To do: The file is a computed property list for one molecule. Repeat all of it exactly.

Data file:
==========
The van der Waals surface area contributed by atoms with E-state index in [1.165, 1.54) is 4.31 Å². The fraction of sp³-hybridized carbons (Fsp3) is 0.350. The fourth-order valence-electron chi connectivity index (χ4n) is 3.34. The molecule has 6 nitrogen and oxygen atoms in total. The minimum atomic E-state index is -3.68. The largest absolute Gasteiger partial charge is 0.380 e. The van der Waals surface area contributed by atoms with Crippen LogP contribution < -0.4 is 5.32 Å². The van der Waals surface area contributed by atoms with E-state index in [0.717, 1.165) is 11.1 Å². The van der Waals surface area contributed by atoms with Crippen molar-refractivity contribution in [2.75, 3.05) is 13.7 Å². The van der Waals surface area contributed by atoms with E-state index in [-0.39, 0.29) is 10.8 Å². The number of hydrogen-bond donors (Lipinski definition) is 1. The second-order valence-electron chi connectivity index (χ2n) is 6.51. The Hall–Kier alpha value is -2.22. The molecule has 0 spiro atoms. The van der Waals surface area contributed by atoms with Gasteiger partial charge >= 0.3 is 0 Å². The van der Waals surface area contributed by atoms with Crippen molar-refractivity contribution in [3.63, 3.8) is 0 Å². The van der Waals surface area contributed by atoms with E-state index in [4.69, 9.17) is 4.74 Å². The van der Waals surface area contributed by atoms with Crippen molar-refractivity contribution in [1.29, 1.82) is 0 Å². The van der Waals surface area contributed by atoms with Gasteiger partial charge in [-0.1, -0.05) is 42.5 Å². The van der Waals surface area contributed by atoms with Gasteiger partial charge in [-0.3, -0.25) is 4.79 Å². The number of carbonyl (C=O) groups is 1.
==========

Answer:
The van der Waals surface area contributed by atoms with E-state index in [1.165, 1.54) is 4.31 Å². The fraction of sp³-hybridized carbons (Fsp3) is 0.350. The fourth-order valence-electron chi connectivity index (χ4n) is 3.34. The molecule has 6 nitrogen and oxygen atoms in total. The minimum atomic E-state index is -3.68. The largest absolute Gasteiger partial charge is 0.380 e. The van der Waals surface area contributed by atoms with Crippen LogP contribution < -0.4 is 5.32 Å². The van der Waals surface area contributed by atoms with E-state index in [0.717, 1.165) is 11.1 Å². The van der Waals surface area contributed by atoms with Crippen molar-refractivity contribution in [2.75, 3.05) is 13.7 Å². The van der Waals surface area contributed by atoms with E-state index in [-0.39, 0.29) is 10.8 Å². The number of hydrogen-bond donors (Lipinski definition) is 1. The second-order valence-electron chi connectivity index (χ2n) is 6.51. The Hall–Kier alpha value is -2.22. The molecule has 0 spiro atoms. The van der Waals surface area contributed by atoms with Gasteiger partial charge >= 0.3 is 0 Å². The van der Waals surface area contributed by atoms with Crippen molar-refractivity contribution in [3.63, 3.8) is 0 Å². The van der Waals surface area contributed by atoms with E-state index in [4.69, 9.17) is 4.74 Å². The van der Waals surface area contributed by atoms with Crippen molar-refractivity contribution in [1.29, 1.82) is 0 Å². The van der Waals surface area contributed by atoms with Gasteiger partial charge in [-0.1, -0.05) is 42.5 Å². The van der Waals surface area contributed by atoms with Gasteiger partial charge in [-0.3, -0.25) is 4.79 Å². The number of carbonyl (C=O) groups is 1.